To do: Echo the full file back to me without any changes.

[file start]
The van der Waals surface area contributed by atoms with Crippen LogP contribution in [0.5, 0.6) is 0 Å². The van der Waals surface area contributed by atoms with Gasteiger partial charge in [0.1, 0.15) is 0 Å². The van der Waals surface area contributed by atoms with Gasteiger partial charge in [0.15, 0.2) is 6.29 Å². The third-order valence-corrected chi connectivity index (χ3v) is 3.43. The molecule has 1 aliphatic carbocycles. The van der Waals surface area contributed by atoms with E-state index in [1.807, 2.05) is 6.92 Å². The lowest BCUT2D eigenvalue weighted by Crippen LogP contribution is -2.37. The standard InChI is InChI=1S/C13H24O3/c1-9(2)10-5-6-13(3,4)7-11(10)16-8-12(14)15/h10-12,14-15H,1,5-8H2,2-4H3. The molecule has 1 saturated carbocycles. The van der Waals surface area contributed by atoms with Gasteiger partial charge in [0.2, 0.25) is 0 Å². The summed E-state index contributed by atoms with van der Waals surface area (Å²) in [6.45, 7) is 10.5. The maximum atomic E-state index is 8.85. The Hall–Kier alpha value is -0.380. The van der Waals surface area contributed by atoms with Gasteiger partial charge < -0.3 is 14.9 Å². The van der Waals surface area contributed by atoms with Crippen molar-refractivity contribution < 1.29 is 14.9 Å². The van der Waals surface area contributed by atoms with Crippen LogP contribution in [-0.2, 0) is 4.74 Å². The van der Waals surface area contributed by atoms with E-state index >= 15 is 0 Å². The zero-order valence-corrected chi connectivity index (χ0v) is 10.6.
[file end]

The van der Waals surface area contributed by atoms with Crippen LogP contribution in [0.5, 0.6) is 0 Å². The van der Waals surface area contributed by atoms with Gasteiger partial charge in [0.1, 0.15) is 0 Å². The van der Waals surface area contributed by atoms with Gasteiger partial charge in [0.15, 0.2) is 6.29 Å². The third-order valence-corrected chi connectivity index (χ3v) is 3.43. The molecule has 1 aliphatic carbocycles. The van der Waals surface area contributed by atoms with E-state index in [1.807, 2.05) is 6.92 Å². The lowest BCUT2D eigenvalue weighted by Crippen LogP contribution is -2.37. The standard InChI is InChI=1S/C13H24O3/c1-9(2)10-5-6-13(3,4)7-11(10)16-8-12(14)15/h10-12,14-15H,1,5-8H2,2-4H3. The molecule has 1 saturated carbocycles. The van der Waals surface area contributed by atoms with Gasteiger partial charge in [0.2, 0.25) is 0 Å². The summed E-state index contributed by atoms with van der Waals surface area (Å²) in [6.45, 7) is 10.5. The maximum atomic E-state index is 8.85. The Hall–Kier alpha value is -0.380. The van der Waals surface area contributed by atoms with Gasteiger partial charge < -0.3 is 14.9 Å². The van der Waals surface area contributed by atoms with Crippen molar-refractivity contribution < 1.29 is 14.9 Å². The van der Waals surface area contributed by atoms with Crippen LogP contribution in [-0.2, 0) is 4.74 Å². The van der Waals surface area contributed by atoms with E-state index >= 15 is 0 Å². The zero-order valence-corrected chi connectivity index (χ0v) is 10.6.